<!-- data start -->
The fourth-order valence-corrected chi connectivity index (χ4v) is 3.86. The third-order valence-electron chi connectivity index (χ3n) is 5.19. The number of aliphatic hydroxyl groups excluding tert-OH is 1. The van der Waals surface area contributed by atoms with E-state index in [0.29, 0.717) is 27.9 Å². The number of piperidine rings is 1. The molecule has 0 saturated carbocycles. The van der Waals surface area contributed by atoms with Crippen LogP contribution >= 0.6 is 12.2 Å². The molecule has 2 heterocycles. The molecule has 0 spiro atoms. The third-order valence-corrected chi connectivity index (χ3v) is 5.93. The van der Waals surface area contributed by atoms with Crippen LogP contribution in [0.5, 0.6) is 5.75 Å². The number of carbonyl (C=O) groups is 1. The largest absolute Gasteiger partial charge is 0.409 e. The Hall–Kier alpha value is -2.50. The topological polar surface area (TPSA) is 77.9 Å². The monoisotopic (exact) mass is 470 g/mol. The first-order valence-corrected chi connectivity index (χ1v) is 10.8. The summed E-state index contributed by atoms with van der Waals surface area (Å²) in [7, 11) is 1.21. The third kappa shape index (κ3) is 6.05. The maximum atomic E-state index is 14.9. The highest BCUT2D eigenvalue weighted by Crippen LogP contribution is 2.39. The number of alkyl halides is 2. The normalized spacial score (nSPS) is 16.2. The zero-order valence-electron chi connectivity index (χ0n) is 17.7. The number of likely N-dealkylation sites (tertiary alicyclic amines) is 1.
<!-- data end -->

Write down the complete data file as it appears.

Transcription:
The fourth-order valence-corrected chi connectivity index (χ4v) is 3.86. The third-order valence-electron chi connectivity index (χ3n) is 5.19. The number of aliphatic hydroxyl groups excluding tert-OH is 1. The van der Waals surface area contributed by atoms with E-state index in [0.29, 0.717) is 27.9 Å². The number of piperidine rings is 1. The molecule has 0 saturated carbocycles. The van der Waals surface area contributed by atoms with Crippen LogP contribution >= 0.6 is 12.2 Å². The molecule has 2 heterocycles. The molecule has 0 spiro atoms. The third-order valence-corrected chi connectivity index (χ3v) is 5.93. The van der Waals surface area contributed by atoms with Crippen LogP contribution in [0.5, 0.6) is 5.75 Å². The number of carbonyl (C=O) groups is 1. The largest absolute Gasteiger partial charge is 0.409 e. The Hall–Kier alpha value is -2.50. The topological polar surface area (TPSA) is 77.9 Å². The monoisotopic (exact) mass is 470 g/mol. The first-order valence-corrected chi connectivity index (χ1v) is 10.8. The summed E-state index contributed by atoms with van der Waals surface area (Å²) in [7, 11) is 1.21. The third kappa shape index (κ3) is 6.05. The maximum atomic E-state index is 14.9. The highest BCUT2D eigenvalue weighted by Crippen LogP contribution is 2.39. The number of alkyl halides is 2. The normalized spacial score (nSPS) is 16.2. The zero-order valence-electron chi connectivity index (χ0n) is 17.7. The number of likely N-dealkylation sites (tertiary alicyclic amines) is 1.